3 Tips for Small Business Year End Tax Planning
Besides setting financial goals to grow your business, you also need to manage your financial responsibilities. One way is by ensuring you have a robust year-end tax planning process. Failing to do this, the business will suffer financial and legal consequences.
Small businesses face many big challenges. Some of them include:
- Dependence on few clients
- Maintaining cash flow while paying expenses
- Fatigue due to pressure and overworking
- Dependence on the business founder
- Balancing quality and growth
While these challenges delay the success of the business, poor year end tax planning can kill it. Read on to learn more.
Tips for Year End Tax Planning
Every small business owner must know the requirements for tax planning and reporting. Businesses pay federal income taxes, local taxes, sales taxes, and employment taxes. Any mistakes and the Internal Revenue Service (IRS) will start breathing down your neck.
The IRS looks into false income reporting, accounting irregularities, and improper deductions. Getting it wrong exposes your business to penalties, fines, and fraud charges.
Your goals should be:
- To reduce your taxable income and tax rate
- To take advantage of deductions and credits
Here are some tips to help with your year end tax planning:
Find the Right Tax Software
Tax software is an essential part of your planning. It is cost-efficient and it simplifies the process. It also:
- Outlines the information requirements in the tax code
- Allows for fast and secure e-filing of tax returns
- Speeds up the receiving of refunds
- Ensures tax deductions and credits
- Removes errors and mathematical mistakes
- Transfers federal tax information to state tax returns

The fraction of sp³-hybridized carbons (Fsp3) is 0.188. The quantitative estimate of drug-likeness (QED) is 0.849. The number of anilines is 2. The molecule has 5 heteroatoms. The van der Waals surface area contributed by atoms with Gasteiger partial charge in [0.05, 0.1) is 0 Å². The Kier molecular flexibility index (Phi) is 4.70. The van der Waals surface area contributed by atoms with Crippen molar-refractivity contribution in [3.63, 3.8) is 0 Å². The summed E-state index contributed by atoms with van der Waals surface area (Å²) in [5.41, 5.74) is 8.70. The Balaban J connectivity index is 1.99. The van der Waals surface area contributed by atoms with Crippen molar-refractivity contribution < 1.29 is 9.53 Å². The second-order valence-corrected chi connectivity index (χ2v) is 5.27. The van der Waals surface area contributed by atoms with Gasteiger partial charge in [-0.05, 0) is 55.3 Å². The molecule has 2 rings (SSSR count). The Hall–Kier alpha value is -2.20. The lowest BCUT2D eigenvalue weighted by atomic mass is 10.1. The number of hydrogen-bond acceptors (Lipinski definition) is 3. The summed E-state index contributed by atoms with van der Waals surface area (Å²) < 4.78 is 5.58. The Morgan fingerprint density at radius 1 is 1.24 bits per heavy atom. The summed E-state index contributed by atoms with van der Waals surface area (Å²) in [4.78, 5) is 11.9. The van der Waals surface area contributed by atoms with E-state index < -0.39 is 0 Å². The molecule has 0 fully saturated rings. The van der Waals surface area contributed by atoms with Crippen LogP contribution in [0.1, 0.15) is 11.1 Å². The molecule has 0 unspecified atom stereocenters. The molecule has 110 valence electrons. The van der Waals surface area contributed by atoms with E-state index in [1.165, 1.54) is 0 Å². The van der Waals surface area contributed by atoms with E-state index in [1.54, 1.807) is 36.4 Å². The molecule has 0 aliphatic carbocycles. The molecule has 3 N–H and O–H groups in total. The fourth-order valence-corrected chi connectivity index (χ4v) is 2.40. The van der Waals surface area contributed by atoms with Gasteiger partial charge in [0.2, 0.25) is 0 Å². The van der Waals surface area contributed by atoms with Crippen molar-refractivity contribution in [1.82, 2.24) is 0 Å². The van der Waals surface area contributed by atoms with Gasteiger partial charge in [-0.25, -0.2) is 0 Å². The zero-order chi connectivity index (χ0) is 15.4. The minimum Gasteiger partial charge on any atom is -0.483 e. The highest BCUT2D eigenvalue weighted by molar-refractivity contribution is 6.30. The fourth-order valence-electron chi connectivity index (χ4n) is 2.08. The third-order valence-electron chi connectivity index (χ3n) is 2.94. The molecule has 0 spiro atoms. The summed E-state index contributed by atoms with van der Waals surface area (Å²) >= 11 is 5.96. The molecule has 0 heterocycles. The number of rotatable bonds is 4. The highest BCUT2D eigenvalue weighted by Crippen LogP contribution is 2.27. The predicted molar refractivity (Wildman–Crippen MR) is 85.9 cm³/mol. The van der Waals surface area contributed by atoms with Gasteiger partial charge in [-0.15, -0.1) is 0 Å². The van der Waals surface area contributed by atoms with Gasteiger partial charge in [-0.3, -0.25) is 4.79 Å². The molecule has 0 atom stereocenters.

- Pulls business data (e.g. payroll) from other software
If you use a tax service bureau like UltimateTax, you also get access to support staff. They will help you with any software issues and answer your tax questions.
Having tax software keeps you prepared. People make the mistake of waiting until tax season to compile their financial data. Get detailed reports of your financial transactions throughout the year.
Hire an Accountant or Tax Consultant
While tax software completes some of the functions of an accountant, hiring one is still a good decision. They prepare payroll data, assist in auditing, review budgets and expenses, compile financial information, and maintain financial software.
Like a tax consultant, an accountant makes sure your small business is tax-compliant. He or she will calculate the various taxes and file the accurate returns.
These professionals know how to get deductions for your business. Some examples include travel, automobile, equipment, and home office deductions.
Another key function is to track annual changes in credits and deductions. Your accountant’s role is to ensure you get the maximum refunds possible. They also keep track of the deadlines for filing deductions and credit forms.
Determine Whether You Will Defer Income
Small businesses can defer their income to reduce their tax liability. They can use different options such as cash-basis accounting and accrual accounting.
Cash-basis involves sending invoices late to delay your income. Thus, the money isn’t available for addition in the tax returns. Accrual involves delaying products and services. That way, you won’t be paid in time for the current year’s taxes.
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It takes a lot of work to succeed as a small business owner. You have to find quick solutions to anything that may delay your success. The tips above are one example.
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